Documentaries of Inconvenient Truth

There were two documentary films in particular which stood out for Nino Kovačić in the Official Competition and both were connected by their subject concerning victims of the war in Croatia during the 1990’s. These are films that deal with the past as a lesson and a plea for a better future.

The Official Competition of the Motovun Film Festival 2018 featured two documentary titles which qualitatively stood out among the prevalent fiction films selection. Also, it was their common topic, of two specific victims of war in Croatia during the 1990’s and the consequences of their deaths on people who research them in the film and the society in general, that puts them even closer together. Both Chris the Swiss and Srbenka deal with emblematic murder cases which spark controversy in the contemporary Croatian media spectrum as they puncture holes of complexity into the simplistic general political narrative of the Croatian War of Independence (or Homeland War, as it is officially called); a narrative that spells it’s story as a genre structure of old-school westerns, saying: we are the victims, we are the good guys, no truth beyond that is needed.

Chris the Swiss is an investigative portrayal of a Swiss journalist Christian Würtenberg, who came to the war frontline in Croatia as a reporter and got involved in an international mercenary unit where he was killed under mysterious circumstances. A feature debut, it is an intimate film for the director Anja Kofmel, who is Christian’s niece and whose motivation is initially rooted and driven by her childhood fascination with her uncle: the memories, the stories and most of all the mysteries surrounding his time in Croatia and death. In a formally complex but narratively very well executed documentary, Kofmel combines her own voice(over) with excerpts from Christian’s notebook diary, alongside with the necessary archive footage from the 1990’s and the records of her personal field search that are accompanied by exceptional animation, which covers the world of her inner-self, the imagined and re-staged parts of the story. Also, an interesting appearance as a specific character is provided by Siniša Juričić, who is the co-producer of the film as well being an eye witness, and also the director’s local guide through Croatia. Most importantly, Kofmel doesn’t fall into apathy, although strong emotions emanate all throughout the film: either when interviewing her family, which still reflects very passionately on his death, or through intense animations that sometimes depict the strong sensations of a child or envision the protagonists’ fears, or even through Christian’s exceptional personality that enhances the feeling of tragedy even more.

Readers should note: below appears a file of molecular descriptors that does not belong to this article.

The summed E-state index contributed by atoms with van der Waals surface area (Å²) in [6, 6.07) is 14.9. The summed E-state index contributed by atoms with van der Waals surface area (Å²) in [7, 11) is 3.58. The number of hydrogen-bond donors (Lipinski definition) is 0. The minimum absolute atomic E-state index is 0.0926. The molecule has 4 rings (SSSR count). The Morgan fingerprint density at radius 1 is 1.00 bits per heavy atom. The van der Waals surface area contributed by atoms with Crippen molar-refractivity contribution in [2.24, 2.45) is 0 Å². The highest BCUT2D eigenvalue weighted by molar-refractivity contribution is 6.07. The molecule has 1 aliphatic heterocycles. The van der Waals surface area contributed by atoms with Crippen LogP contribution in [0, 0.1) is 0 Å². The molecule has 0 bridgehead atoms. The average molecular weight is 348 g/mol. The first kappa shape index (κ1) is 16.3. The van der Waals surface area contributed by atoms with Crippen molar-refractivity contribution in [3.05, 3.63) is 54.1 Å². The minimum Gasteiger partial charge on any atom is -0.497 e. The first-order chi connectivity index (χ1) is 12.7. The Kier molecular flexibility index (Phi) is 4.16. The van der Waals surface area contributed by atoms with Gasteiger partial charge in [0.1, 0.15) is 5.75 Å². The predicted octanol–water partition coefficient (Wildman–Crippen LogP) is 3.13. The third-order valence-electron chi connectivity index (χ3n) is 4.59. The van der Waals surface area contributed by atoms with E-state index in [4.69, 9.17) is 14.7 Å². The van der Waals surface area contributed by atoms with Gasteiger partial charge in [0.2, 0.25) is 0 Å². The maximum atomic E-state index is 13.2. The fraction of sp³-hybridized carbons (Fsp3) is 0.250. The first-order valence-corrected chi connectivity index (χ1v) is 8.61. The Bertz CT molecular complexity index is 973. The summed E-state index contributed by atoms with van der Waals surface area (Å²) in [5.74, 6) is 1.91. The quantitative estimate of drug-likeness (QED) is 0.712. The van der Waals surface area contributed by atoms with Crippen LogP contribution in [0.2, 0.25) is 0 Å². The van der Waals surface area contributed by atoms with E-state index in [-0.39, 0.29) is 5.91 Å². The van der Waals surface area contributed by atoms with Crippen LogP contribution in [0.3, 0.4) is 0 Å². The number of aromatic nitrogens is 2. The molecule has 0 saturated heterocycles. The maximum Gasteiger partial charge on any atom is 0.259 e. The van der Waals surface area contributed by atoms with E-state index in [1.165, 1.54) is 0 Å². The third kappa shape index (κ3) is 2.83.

Srbenka deals with a Croatian theatre show that is much more than that. The show ‘Aleksandra Zec’, directed by the acclaimed as well as controversial director Oliver Frljić, is based on a case of an execution of a Serbian family in Zagreb, by a local paramilitary group, which included a killing of a twelve year old girl. The film follows the making of the show and the main protagonists are its directors, the professional actors and young girl, and an amateur actress was involved in the show. As the film gradually moves forward the main ‘character’ is actually more and more identified in the trauma and inner struggles shared throughout the entire artistic group. Each of the people involved has their specific problem with the situation of working on the show that sparks inner-group and outer-society dilemmas and controversy from the beginning onwards. The film’s patient and empathetic pace creates a subtle narrative flow which shows the true directorial strength of Nebojša Slijepčević on presenting the complex emotional issues of one’s own identity, the past traumas caused by the society which creates outcasts, but to which one belongs to and wants to keep on belonging, as well as the choices that are still to be made in the everyday. But most importantly, it shows the individual courage to deal with socially inconvenient and personally very unpleasant, but extremely important questions of nationalistic mindset and individual identity which have great impact on future generations as well.


Initially, the main ‘problem’ of these two films in their local context lies in their inconvenient timing for social acceptance, due to yet another stream of chauvinistic and nationalistic tendencies that have been rising not only in Croatia but the rest of the world in recent years. But that only means that their timing couldn’t be better, as they are films that deal with the past for the sake of a better future. If documentaries appeal more strongly to our conscience, now is the time to watch these two exceptional films, as there is nothing as dramatic and controversial as life itself condensed in a well-crafted film nutshell. No fiction can match it.

Nino Kovačić
Edited  by Steven Yates